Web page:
How to keep the peace between divorced parents when you get married

Family feuds, divorced parents and fall-outs between relatives: if you’re worried about an ongoing argument or bad blood ruining your day, read this…

Don’t invite trouble makers

If there’s one person who you know will cause a row, scratch them off the guest list! It’s your day and no matter what convention says about inviting all your close family, you can’t afford to have someone there whose presence will simply stress you out. Write a (non-ranty) letter to them to explain your reasons rather than allowing it to dawn on them when their invite doesn’t turn up. You want all your favourite people there on your wedding day, so don't feel guilty about excluding someone who doesn't bring happiness to your life.

Plan a strategic seating plan

This goes without saying; create the least awkward seating plan possible my grouping people together who actually like each other. When alcohol’s at play, even those who were positively angelic at the ceremony can grow horns and say exactly what's on their mind. And don't think you can get around it by not providing a table plan – the people who are last to sit down will all be forced together whether they like it or not.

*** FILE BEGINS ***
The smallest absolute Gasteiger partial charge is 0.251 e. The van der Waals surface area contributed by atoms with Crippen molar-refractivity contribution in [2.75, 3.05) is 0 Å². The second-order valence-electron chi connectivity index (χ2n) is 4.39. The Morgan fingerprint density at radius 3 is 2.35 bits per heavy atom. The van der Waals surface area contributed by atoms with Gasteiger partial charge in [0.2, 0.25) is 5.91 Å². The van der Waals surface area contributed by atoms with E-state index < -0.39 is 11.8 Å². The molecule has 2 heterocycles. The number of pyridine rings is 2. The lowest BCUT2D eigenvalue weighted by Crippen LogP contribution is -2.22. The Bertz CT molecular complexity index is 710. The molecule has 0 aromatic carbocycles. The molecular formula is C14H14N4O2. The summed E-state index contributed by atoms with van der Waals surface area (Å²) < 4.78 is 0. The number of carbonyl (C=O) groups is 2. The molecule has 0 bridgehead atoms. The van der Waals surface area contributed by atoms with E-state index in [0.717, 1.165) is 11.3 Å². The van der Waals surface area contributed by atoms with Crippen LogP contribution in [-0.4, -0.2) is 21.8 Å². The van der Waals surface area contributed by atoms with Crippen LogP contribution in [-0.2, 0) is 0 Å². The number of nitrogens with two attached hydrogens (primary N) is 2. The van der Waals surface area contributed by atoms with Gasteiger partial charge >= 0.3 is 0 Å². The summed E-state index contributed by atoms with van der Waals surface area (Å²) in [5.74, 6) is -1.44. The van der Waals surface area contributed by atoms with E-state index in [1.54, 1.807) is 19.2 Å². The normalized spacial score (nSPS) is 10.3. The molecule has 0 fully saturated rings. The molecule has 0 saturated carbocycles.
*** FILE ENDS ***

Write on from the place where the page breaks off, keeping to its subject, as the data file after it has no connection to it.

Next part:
Tackle worries head on

Leave a white elephant in the room and it might make itself known at the worst possible moment. Want your dad and your stepdad to walk you down the aisle? Talk to them both ahead of making the decision to ask them how they feel. Is one of your parents in the dark about the other’s new partner? Make sure you prepare them properly so they don’t get a shock on the day. And if you’re worried about any ongoing feuds between family members, tell them. They probably won't realise you see it as a potential day-ruiner – but once they know they’re making you anxious they’re bound to be on their best behaviour.

Avoid rejection issues

If your parents have new partners that you actually like then you should make them feel included in your big day. However, it's a bit of a balancing act. Stay conscious that showing closeness to your step mum, for example, might make your real mum feel like she's being pushed out. Hopefully, the new partner will be good at taking a back seat and feel flattered from the attention you do give them.

Socialise with everyone

Divide your time equally between both parties so that no one gets jealous. From the venue hunting process to the pre-wedding dinner, try to involve both your parents at different times so that everyone gets to hang out with you in the run-up to your day.

Focus on the positives

Don’t dwell on family issues on your wedding day. An occasion like this gives everyone something in common: they’re all there to witness one of the happiest days of your life. If that doesn’t put a smile on their faces, nothing will!

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